The rules governing legal proceedings within private law are to be found in a central Act of Parliament, the Code of Civil Procedure. As a principle, Dutch civil procedural law does not provide for particular civil courts specialized in certain areas of private law. This means that there are no special courts for commercial law, intellectual property law, corporation law and so on. All civil lawsuits are dealt with by the District Court, although a distinction is made between matrimonial matters on the one hand and all other issues of civil law on the other. Nevertheless, a kind of specialisation has been brought about since legal proceedings regarding employment agreements, lease contracts, farm lease agreements, commercial agency agreements and hire-purchase agreements are always considered in first instance by the Subdistrict Court. In this respect the Subdistrict court could be regarded as a specialised court for these legal proceedings, although it judges over all labour issues as well as over all disputes concerning lease and farm lease agreements, commercial agencies and hire-purchases. But Subdistrict Courts also rule on other civil and commercial matters, regardless the nature of the lawsuit, if the value of the legal claim doesn’t exceed an amount of € 5.000. So the Subdistrict Court settles disputes of any nature as long as the plaintiff doesn’t claim more than € 5.000,-- or something of that value. Therefore, overall, it’s more a general court than a specialised one, while the District Court by nature is a general court that covers all civil and commercial matters, except the ones which are appointed by law to the Subdistrict Court.
A party is not allowed to perform procedural acts himself insofar it concerns civil or commercial cases before the District Court. All parties, both the plaintiff and the defendant, must be represented by a Dutch advocate (‘advocaat’). So, in order to bring a court action, a party always needs the assistance of a solicitor. Also during the court case only his solicitor may perform procedural acts, like making an oral or written defence. Of course, it is possible that parties are asked to give a clarification themselves during a hearing, but again only in the presence of their solicitor.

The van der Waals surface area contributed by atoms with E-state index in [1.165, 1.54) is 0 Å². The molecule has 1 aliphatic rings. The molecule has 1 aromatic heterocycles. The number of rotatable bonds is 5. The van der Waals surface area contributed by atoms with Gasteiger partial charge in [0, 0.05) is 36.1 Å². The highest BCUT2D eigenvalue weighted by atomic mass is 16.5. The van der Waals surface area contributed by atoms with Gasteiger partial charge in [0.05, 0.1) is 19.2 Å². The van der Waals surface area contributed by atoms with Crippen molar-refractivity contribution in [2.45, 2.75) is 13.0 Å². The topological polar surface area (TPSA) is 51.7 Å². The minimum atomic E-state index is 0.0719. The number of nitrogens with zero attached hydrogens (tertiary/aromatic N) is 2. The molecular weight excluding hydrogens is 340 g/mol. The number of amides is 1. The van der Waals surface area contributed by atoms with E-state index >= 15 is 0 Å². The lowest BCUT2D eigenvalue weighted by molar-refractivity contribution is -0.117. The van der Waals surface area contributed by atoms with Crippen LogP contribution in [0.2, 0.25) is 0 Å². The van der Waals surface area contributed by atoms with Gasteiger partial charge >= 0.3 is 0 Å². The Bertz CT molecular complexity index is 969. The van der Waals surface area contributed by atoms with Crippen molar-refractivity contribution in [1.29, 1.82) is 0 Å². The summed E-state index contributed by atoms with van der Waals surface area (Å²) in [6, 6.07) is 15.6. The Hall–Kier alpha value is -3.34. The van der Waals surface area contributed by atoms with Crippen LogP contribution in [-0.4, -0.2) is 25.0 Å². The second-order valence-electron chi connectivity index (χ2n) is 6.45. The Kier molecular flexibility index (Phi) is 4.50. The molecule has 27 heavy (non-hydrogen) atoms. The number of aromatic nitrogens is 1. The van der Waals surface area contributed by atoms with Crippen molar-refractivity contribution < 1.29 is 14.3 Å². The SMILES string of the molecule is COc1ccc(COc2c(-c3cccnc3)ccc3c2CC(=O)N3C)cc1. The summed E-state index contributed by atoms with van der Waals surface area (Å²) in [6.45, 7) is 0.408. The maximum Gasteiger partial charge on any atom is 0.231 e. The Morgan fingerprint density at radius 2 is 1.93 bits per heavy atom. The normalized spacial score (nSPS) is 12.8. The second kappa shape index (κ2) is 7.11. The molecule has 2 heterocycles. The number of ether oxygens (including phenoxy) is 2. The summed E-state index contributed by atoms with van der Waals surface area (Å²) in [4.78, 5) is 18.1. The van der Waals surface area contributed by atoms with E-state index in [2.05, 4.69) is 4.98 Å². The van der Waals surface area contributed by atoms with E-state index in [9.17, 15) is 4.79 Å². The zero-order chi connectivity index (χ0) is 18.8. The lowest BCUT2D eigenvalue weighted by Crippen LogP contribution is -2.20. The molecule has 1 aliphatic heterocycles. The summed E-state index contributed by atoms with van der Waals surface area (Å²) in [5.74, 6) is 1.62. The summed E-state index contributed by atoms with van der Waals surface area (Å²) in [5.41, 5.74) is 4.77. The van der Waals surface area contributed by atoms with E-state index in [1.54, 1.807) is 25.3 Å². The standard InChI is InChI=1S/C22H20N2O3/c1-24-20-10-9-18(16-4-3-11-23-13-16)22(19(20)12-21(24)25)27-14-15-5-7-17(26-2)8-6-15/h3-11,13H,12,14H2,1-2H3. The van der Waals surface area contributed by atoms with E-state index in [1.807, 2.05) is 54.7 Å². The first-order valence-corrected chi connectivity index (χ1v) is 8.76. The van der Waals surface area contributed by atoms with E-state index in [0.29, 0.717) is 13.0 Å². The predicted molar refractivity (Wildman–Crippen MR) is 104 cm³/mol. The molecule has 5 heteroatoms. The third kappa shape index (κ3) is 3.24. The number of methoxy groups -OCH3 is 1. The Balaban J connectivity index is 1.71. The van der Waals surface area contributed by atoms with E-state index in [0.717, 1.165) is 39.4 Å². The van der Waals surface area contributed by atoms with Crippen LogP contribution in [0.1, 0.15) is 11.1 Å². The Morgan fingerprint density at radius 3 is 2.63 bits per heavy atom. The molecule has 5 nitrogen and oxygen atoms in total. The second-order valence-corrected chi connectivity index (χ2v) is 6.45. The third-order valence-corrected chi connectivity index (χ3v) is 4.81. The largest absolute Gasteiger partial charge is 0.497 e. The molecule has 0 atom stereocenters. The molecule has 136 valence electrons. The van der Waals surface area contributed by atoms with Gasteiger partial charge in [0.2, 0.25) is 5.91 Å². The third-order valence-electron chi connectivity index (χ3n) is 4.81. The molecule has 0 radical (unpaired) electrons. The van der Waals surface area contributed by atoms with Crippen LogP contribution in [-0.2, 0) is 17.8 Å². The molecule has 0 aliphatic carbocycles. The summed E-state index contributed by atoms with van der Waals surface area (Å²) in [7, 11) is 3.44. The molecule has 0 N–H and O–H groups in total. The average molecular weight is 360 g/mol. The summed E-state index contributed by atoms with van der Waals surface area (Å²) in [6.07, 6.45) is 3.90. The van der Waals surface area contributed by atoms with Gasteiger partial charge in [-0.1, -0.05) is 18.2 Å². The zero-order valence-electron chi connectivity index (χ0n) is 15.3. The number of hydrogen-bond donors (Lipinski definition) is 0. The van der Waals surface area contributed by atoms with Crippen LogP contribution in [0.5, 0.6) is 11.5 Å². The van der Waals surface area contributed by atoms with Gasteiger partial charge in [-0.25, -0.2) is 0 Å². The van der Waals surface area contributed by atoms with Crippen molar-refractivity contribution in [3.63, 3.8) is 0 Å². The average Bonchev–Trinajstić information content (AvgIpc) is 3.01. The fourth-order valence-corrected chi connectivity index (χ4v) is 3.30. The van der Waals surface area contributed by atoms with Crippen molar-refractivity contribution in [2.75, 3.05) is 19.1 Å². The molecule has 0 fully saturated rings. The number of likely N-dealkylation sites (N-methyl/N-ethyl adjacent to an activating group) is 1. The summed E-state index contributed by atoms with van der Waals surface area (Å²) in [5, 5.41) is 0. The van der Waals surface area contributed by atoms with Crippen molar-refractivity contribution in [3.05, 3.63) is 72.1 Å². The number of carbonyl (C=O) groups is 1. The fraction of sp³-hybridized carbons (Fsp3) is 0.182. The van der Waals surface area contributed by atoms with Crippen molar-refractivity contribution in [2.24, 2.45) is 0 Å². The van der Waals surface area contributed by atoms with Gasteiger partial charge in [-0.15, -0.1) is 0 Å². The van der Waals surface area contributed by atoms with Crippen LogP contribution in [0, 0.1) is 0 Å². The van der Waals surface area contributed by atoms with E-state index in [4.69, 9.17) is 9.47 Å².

This rule, however, doesn’t apply to civil and commercial cases before the Subdistrict Court. Where the Subdistrict Court has subject-matter jurisdiction, parties may perform all procedural actions themselves. And they may, if they want to, also draw on the assistance of another representative than a solicitor. Even when one of them has asked for the help of a solicitor, the other party may still represent himself. This applies as well to cases involving an employment contract, an agency agreement, a lease or farm lease agreement or a hire-purchase agreement, irrespective of the maximum amount or value of the legal claim.
A party who wants to appeal against a judgement of the District Court or Subdistrict Court must always be represented by a Dutch solicitor. This means that a party, who acted without any help in the legal proceedings before the Subdistrict Court, still has to hire a solicitor to represent him during the appeal. In legal proceedings before the Supreme Court (‘cassation’), only solicitors registered at the bar of the district of the Hague are allowed to represent parties.
With regard to summary proceedings at the District Court the plaintiff must be represented by a Dutch solicitor, while the defendant may perform all necessary actions himself. As a rule, however, also the defendant hires a solicitor to assist him.
There are two main ways of submitting a dispute to a court in the Netherlands: by a writ of summons or by lodging an application (also called a petition). If the wrong method is chosen, the court will rectify proceedings. The law regulates the formalities and the rules of conduct that have to be observed during proceedings. The Code of Civil Procedure takes as a starting point the summons proceedings, thus the court case that has to be initiated by a writ of summons. Subsequently it indicates that the procedural rules for these court cases apply accordingly to court cases which have to be initiated by an application, unless the law specifies otherwise.